Newcastle United: No Desire, No Passion, No Fight, No Points

An abject performance against them lot down the road didn't aid our survival bid, but in all honest; the poor performance meant Newcastle deserved to lose to Sunderland in the latest Tyne-Wear clash.
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An abject performance against them lot down the road didn't aid our survival bid, but in all honest; the poor performance meant Newcastle deserved to lose to Sunderland in the latest Tyne-Wear clash.

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Tyne-Wear derbies are emotional and rousing encounters that can take it out of us, the fans, almost as much as it can do the players. Newcastle v Sunderland games are always ferocious and unruly affairs at the best of times, but given both sides current proximately to the relegation zone however, Sunday’s encounter at St James’ was truly do or die.

As a long suffering Newcastle fan, I’ve enjoyed and suffered my way through my fair share of derbies over the years; Sunday’s was easily the worst I can remember for many, many years.

This year, as if it were needed, extra spice was added little over a week ago when Martin O’Neill was shown the door by Sunderland and replaced by Paolo Di Canio, or, the ‘Mackem Mussolini’ as he is now known on Tyneside. Now, I’m not going to pretend I know enough about politics and fascism to comment on Di Canio’s beliefs; what I do know is that all the media uproar regarding Paolo’s views certainly gave the St James’ faithful more than enough ammunition to fire at the new Sunderland boss. Given Di Canio’s notoriety for volatile and temperamental behaviour, Newcastle fans smelt blood, unfortunately for us though, it was the Italian who had the last laugh.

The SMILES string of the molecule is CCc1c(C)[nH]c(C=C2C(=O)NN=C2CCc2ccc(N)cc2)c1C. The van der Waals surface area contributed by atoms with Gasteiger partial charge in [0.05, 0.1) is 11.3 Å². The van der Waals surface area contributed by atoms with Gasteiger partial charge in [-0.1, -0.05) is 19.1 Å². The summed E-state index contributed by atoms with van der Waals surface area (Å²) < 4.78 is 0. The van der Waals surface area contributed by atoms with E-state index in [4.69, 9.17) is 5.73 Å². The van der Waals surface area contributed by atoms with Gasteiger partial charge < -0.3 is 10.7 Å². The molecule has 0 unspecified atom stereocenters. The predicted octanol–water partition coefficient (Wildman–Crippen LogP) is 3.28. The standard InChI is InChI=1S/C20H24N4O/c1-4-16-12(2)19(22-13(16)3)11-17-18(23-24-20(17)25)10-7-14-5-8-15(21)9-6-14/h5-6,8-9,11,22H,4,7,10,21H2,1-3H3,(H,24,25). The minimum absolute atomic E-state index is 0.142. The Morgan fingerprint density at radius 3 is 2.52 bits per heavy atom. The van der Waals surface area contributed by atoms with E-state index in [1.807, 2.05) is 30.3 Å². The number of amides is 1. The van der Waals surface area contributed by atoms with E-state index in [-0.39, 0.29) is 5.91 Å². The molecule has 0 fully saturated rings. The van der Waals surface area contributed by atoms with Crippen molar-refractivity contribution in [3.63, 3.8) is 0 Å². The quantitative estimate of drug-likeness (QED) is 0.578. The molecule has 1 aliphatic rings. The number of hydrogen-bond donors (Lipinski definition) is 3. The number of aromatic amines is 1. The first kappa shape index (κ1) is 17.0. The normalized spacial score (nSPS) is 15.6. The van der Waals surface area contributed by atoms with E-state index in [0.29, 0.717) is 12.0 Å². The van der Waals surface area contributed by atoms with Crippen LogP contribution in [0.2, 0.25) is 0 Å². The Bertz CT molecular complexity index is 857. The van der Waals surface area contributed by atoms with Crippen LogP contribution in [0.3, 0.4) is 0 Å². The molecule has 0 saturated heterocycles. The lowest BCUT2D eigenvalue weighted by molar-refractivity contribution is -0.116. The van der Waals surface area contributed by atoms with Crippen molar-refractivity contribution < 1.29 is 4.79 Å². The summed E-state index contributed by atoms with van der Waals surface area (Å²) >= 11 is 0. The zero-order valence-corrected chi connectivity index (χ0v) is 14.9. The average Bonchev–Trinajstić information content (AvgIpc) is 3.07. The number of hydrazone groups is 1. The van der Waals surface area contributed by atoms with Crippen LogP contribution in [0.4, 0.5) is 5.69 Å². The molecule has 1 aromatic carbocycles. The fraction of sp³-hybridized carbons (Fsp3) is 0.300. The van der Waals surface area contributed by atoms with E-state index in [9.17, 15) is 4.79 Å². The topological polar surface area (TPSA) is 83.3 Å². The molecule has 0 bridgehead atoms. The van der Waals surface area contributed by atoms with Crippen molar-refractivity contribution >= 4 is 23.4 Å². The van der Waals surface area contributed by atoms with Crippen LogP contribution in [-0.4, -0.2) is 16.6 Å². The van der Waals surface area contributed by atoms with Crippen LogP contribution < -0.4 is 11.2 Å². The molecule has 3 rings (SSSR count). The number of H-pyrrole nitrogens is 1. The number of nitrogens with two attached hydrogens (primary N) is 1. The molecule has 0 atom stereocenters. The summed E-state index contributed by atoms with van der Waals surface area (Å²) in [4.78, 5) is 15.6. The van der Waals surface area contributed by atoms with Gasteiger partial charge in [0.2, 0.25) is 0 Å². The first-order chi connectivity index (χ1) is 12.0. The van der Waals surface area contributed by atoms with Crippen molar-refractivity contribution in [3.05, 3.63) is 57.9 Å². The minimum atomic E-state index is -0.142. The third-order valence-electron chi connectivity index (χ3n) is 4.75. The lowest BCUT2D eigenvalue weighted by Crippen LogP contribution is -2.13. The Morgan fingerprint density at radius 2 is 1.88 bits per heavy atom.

Due to this frenzied backdrop of animosity and mayhem, the games themselves are sometimes lacking in quality, the fundamental requirement of just giving absolutely bloody everything to prevent defeat being the overriding factor. This is the usual order of business on derby day; this time however, one team didn’t show up.

Make no mistake about it, Newcastle were abject and awful, and as much as it pains me to say it, Sunderland were the better side. There was a desire about Sunderland, they never stopped running, there was a hunger there and it was them who wanted it more. There was an arrogance about Newcastle, a feeling that they just had to turn up to win. Even when we went behind there was a feeling of ‘get Ben Arfa and Shola on’, ‘Shola always scores against the Mackems’. Due to his scoring prowess against Sunderland and his newly evolved ‘Mackem Slayer’ persona, it seems to have been forgotten that by and large Shola is utterly useless.

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We could argue that had Papiss Cisse’s goal not been wrongly called offside then it could have been a very different match. That goal would have changed the game, drawn the sides’ level and maybe given the home side the momentum for the last half hour. We didn’t get the decision, there’s no point crying about it now; overall we were second best all over the park on Sunday.